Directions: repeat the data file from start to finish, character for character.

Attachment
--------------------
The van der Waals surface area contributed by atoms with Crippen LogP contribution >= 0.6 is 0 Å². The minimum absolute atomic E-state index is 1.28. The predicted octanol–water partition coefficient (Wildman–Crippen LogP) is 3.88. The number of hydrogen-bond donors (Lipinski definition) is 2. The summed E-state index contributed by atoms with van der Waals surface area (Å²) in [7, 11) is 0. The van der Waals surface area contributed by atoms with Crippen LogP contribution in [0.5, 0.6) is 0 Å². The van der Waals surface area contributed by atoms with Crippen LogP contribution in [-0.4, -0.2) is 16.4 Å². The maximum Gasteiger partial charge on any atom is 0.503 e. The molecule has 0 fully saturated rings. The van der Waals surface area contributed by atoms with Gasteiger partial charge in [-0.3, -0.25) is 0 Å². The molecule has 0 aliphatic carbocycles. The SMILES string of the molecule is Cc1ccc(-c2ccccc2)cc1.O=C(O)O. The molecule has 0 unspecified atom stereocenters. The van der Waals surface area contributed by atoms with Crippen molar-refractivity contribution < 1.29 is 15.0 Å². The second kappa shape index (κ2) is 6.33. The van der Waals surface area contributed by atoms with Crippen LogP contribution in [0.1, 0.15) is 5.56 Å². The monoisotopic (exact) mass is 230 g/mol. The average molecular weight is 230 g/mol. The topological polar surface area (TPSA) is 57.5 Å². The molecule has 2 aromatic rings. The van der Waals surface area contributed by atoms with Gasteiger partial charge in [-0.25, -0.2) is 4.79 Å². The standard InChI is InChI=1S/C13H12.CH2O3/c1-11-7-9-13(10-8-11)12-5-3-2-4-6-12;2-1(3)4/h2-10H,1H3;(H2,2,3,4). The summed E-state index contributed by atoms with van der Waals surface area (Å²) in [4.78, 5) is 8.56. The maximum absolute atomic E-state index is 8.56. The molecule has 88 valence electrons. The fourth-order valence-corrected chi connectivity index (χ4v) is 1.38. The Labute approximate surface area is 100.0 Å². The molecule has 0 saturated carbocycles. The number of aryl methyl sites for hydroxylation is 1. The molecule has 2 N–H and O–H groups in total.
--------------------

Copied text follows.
The van der Waals surface area contributed by atoms with Crippen LogP contribution >= 0.6 is 0 Å². The minimum absolute atomic E-state index is 1.28. The predicted octanol–water partition coefficient (Wildman–Crippen LogP) is 3.88. The number of hydrogen-bond donors (Lipinski definition) is 2. The summed E-state index contributed by atoms with van der Waals surface area (Å²) in [7, 11) is 0. The van der Waals surface area contributed by atoms with Crippen LogP contribution in [0.5, 0.6) is 0 Å². The van der Waals surface area contributed by atoms with Crippen LogP contribution in [-0.4, -0.2) is 16.4 Å². The maximum Gasteiger partial charge on any atom is 0.503 e. The molecule has 0 fully saturated rings. The van der Waals surface area contributed by atoms with Gasteiger partial charge in [-0.3, -0.25) is 0 Å². The molecule has 0 aliphatic carbocycles. The SMILES string of the molecule is Cc1ccc(-c2ccccc2)cc1.O=C(O)O. The molecule has 0 unspecified atom stereocenters. The van der Waals surface area contributed by atoms with Crippen molar-refractivity contribution < 1.29 is 15.0 Å². The second kappa shape index (κ2) is 6.33. The van der Waals surface area contributed by atoms with Crippen LogP contribution in [0.1, 0.15) is 5.56 Å². The monoisotopic (exact) mass is 230 g/mol. The average molecular weight is 230 g/mol. The topological polar surface area (TPSA) is 57.5 Å². The molecule has 2 aromatic rings. The van der Waals surface area contributed by atoms with Gasteiger partial charge in [-0.25, -0.2) is 4.79 Å². The standard InChI is InChI=1S/C13H12.CH2O3/c1-11-7-9-13(10-8-11)12-5-3-2-4-6-12;2-1(3)4/h2-10H,1H3;(H2,2,3,4). The summed E-state index contributed by atoms with van der Waals surface area (Å²) in [4.78, 5) is 8.56. The maximum absolute atomic E-state index is 8.56. The molecule has 88 valence electrons. The fourth-order valence-corrected chi connectivity index (χ4v) is 1.38. The Labute approximate surface area is 100.0 Å². The molecule has 0 saturated carbocycles. The number of aryl methyl sites for hydroxylation is 1. The molecule has 2 N–H and O–H groups in total.